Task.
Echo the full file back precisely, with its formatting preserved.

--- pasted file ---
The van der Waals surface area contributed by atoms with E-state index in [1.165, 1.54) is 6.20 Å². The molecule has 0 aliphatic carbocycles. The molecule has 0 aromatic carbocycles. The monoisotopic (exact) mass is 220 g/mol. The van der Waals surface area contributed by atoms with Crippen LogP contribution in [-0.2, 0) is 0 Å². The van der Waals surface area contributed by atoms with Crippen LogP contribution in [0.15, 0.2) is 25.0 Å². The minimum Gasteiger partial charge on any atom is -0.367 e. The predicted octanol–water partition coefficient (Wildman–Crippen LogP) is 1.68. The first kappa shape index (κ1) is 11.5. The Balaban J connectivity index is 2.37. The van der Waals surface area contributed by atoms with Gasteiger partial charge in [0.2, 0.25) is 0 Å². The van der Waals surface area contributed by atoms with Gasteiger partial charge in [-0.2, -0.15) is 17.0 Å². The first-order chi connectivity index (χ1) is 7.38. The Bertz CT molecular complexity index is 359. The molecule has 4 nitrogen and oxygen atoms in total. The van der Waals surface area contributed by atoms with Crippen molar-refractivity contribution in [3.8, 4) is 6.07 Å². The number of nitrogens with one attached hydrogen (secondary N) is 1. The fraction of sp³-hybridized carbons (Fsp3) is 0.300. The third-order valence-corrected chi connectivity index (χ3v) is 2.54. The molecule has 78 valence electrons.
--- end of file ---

The van der Waals surface area contributed by atoms with E-state index in [1.165, 1.54) is 6.20 Å². The molecule has 0 aliphatic carbocycles. The molecule has 0 aromatic carbocycles. The monoisotopic (exact) mass is 220 g/mol. The van der Waals surface area contributed by atoms with Crippen LogP contribution in [-0.2, 0) is 0 Å². The van der Waals surface area contributed by atoms with Crippen LogP contribution in [0.15, 0.2) is 25.0 Å². The minimum Gasteiger partial charge on any atom is -0.367 e. The predicted octanol–water partition coefficient (Wildman–Crippen LogP) is 1.68. The first kappa shape index (κ1) is 11.5. The Balaban J connectivity index is 2.37. The van der Waals surface area contributed by atoms with Gasteiger partial charge in [0.2, 0.25) is 0 Å². The van der Waals surface area contributed by atoms with Gasteiger partial charge in [-0.2, -0.15) is 17.0 Å². The first-order chi connectivity index (χ1) is 7.38. The Bertz CT molecular complexity index is 359. The molecule has 4 nitrogen and oxygen atoms in total. The van der Waals surface area contributed by atoms with Crippen molar-refractivity contribution in [3.8, 4) is 6.07 Å². The number of nitrogens with one attached hydrogen (secondary N) is 1. The fraction of sp³-hybridized carbons (Fsp3) is 0.300. The third-order valence-corrected chi connectivity index (χ3v) is 2.54. The molecule has 78 valence electrons.